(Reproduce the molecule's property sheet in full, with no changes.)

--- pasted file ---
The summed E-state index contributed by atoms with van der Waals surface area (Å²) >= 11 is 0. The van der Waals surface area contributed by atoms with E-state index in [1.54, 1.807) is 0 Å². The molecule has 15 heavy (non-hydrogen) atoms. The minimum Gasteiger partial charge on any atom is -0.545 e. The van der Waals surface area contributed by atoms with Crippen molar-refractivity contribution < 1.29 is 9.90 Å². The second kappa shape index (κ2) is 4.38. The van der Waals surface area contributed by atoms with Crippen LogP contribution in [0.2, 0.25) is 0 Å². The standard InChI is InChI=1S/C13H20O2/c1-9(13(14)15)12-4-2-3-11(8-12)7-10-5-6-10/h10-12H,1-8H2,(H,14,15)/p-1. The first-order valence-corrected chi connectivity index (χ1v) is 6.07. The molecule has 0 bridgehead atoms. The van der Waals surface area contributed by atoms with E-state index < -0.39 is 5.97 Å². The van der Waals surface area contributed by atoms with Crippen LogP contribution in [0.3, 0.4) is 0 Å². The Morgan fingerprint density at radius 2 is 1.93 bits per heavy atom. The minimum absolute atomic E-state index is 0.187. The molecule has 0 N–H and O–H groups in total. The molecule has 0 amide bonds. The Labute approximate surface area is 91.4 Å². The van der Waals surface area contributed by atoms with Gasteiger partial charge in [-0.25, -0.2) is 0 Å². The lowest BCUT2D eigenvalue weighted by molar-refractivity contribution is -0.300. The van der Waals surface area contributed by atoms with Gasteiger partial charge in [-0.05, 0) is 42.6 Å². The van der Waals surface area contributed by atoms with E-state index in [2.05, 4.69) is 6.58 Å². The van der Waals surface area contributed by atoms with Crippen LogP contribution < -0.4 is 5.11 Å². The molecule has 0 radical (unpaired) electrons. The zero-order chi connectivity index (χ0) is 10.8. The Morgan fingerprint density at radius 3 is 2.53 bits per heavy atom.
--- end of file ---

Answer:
The summed E-state index contributed by atoms with van der Waals surface area (Å²) >= 11 is 0. The van der Waals surface area contributed by atoms with E-state index in [1.54, 1.807) is 0 Å². The molecule has 15 heavy (non-hydrogen) atoms. The minimum Gasteiger partial charge on any atom is -0.545 e. The van der Waals surface area contributed by atoms with Crippen molar-refractivity contribution < 1.29 is 9.90 Å². The second kappa shape index (κ2) is 4.38. The van der Waals surface area contributed by atoms with Crippen LogP contribution in [0.2, 0.25) is 0 Å². The standard InChI is InChI=1S/C13H20O2/c1-9(13(14)15)12-4-2-3-11(8-12)7-10-5-6-10/h10-12H,1-8H2,(H,14,15)/p-1. The first-order valence-corrected chi connectivity index (χ1v) is 6.07. The molecule has 0 bridgehead atoms. The van der Waals surface area contributed by atoms with E-state index < -0.39 is 5.97 Å². The van der Waals surface area contributed by atoms with Crippen LogP contribution in [0.3, 0.4) is 0 Å². The Morgan fingerprint density at radius 2 is 1.93 bits per heavy atom. The minimum absolute atomic E-state index is 0.187. The molecule has 0 N–H and O–H groups in total. The molecule has 0 amide bonds. The Labute approximate surface area is 91.4 Å². The van der Waals surface area contributed by atoms with Gasteiger partial charge in [-0.25, -0.2) is 0 Å². The lowest BCUT2D eigenvalue weighted by molar-refractivity contribution is -0.300. The van der Waals surface area contributed by atoms with Gasteiger partial charge in [-0.05, 0) is 42.6 Å². The van der Waals surface area contributed by atoms with E-state index in [2.05, 4.69) is 6.58 Å². The van der Waals surface area contributed by atoms with Crippen LogP contribution < -0.4 is 5.11 Å². The molecule has 0 radical (unpaired) electrons. The zero-order chi connectivity index (χ0) is 10.8. The Morgan fingerprint density at radius 3 is 2.53 bits per heavy atom.